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Information Obesity

May 13, 2009
Carviar on spoon © Fancy/Veer/Corbis

Carviar on spoon © Fancy/Veer/Corbis

Recently, I came across a book by David Shrenk, Data Smog: Surviving the Information Glut. In the book, Shrek talks about how information is produced at a much faster speed than we are able to process it. And this was back in 1997, mind you. I remember a line:

Information, once rare and cherished like caviar, is now plentiful and taken for granted like potatoes.

And you know potatoes are starchy carbohydrates. So, it is inevitable that Information Obesity sets in.

Information obesity, by the way, is the title of a new book by Andrew Whitworth, published by Chandos (Oxford, UK). Just as too much good food, or maybe just too much food can lead to physical obesity (I shall exercise tomorrow), information overload can lead to information obesity. But Whitworth also posits that there are other reasons responsible for information obesity.

Summary from the publisher:

This book is an exploration of information literacy and ICT skills education from the point of view of social and political theory. It uses these theories both to argue why the idea of information literacy is so important in the 21st century, and also to develop some teaching strategies to this end. The book argues that only through expanding the range of information literacy education – taking it beyond just formal school and university education and into homes, friendship networks and workplaces – can we construct an effective educational response to information technology in the 21st century. Information literacy includes, but transcends, ICT skills and ultimately is about being politically, socially and communicatively competent in an information society.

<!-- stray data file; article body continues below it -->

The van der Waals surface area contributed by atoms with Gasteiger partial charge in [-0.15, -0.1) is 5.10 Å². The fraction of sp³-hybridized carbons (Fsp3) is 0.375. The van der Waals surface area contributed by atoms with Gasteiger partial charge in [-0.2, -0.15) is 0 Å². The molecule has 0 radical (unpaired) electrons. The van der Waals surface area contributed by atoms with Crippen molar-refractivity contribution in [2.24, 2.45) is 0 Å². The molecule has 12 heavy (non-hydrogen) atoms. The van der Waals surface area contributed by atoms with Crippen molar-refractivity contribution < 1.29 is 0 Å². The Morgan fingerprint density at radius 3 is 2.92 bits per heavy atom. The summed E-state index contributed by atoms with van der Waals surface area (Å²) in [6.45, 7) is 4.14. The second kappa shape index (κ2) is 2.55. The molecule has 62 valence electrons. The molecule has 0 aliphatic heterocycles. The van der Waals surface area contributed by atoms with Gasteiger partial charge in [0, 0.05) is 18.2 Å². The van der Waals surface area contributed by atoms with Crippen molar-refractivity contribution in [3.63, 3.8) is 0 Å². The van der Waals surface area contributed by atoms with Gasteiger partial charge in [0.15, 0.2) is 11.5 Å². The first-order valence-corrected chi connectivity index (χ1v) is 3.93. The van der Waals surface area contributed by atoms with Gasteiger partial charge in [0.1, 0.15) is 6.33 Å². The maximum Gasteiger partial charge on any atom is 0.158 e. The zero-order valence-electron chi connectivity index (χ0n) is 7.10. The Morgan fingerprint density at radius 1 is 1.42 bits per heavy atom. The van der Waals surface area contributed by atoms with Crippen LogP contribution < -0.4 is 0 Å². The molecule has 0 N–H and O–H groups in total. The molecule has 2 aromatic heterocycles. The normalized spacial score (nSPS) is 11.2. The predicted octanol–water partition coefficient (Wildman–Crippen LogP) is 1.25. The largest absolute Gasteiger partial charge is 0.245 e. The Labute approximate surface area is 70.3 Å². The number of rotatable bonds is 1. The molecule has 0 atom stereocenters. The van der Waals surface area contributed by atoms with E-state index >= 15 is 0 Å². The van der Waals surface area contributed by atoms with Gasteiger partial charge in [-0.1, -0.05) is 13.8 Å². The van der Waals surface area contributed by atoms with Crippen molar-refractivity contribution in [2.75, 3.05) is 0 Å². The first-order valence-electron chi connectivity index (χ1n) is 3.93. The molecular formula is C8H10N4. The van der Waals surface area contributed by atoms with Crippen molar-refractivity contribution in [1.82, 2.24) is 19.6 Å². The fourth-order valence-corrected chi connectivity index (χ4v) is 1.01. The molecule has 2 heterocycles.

Wonder if it’s in our library?

Data Smog Surviving the Information Glut: Surviving the Information Glut
By David Shenk
Published by HarperCollins, 1997

Information Obesity
By Andrew Whitworth
Published by Chandos (Oxford, UK), 2009

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